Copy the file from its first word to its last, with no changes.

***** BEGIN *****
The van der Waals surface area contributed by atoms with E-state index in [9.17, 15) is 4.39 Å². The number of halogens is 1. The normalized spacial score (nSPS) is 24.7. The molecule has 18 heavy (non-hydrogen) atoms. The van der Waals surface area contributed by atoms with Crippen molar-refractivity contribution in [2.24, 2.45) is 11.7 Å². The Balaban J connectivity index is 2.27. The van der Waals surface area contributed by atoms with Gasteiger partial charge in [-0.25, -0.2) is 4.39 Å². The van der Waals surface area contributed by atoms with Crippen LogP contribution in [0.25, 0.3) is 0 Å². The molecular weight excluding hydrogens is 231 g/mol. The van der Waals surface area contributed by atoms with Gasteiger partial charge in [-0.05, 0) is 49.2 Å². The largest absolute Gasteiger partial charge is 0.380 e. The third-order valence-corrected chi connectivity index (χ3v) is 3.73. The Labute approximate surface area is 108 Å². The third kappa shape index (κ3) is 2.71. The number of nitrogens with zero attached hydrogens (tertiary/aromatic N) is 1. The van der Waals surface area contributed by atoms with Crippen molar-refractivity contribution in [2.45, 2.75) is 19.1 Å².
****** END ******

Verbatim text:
The van der Waals surface area contributed by atoms with E-state index in [9.17, 15) is 4.39 Å². The number of halogens is 1. The normalized spacial score (nSPS) is 24.7. The molecule has 18 heavy (non-hydrogen) atoms. The van der Waals surface area contributed by atoms with Crippen molar-refractivity contribution in [2.24, 2.45) is 11.7 Å². The Balaban J connectivity index is 2.27. The van der Waals surface area contributed by atoms with Gasteiger partial charge in [-0.25, -0.2) is 4.39 Å². The van der Waals surface area contributed by atoms with Crippen LogP contribution in [0.25, 0.3) is 0 Å². The molecular weight excluding hydrogens is 231 g/mol. The van der Waals surface area contributed by atoms with Gasteiger partial charge in [-0.05, 0) is 49.2 Å². The largest absolute Gasteiger partial charge is 0.380 e. The third-order valence-corrected chi connectivity index (χ3v) is 3.73. The Labute approximate surface area is 108 Å². The third kappa shape index (κ3) is 2.71. The number of nitrogens with zero attached hydrogens (tertiary/aromatic N) is 1. The van der Waals surface area contributed by atoms with Crippen molar-refractivity contribution in [2.45, 2.75) is 19.1 Å².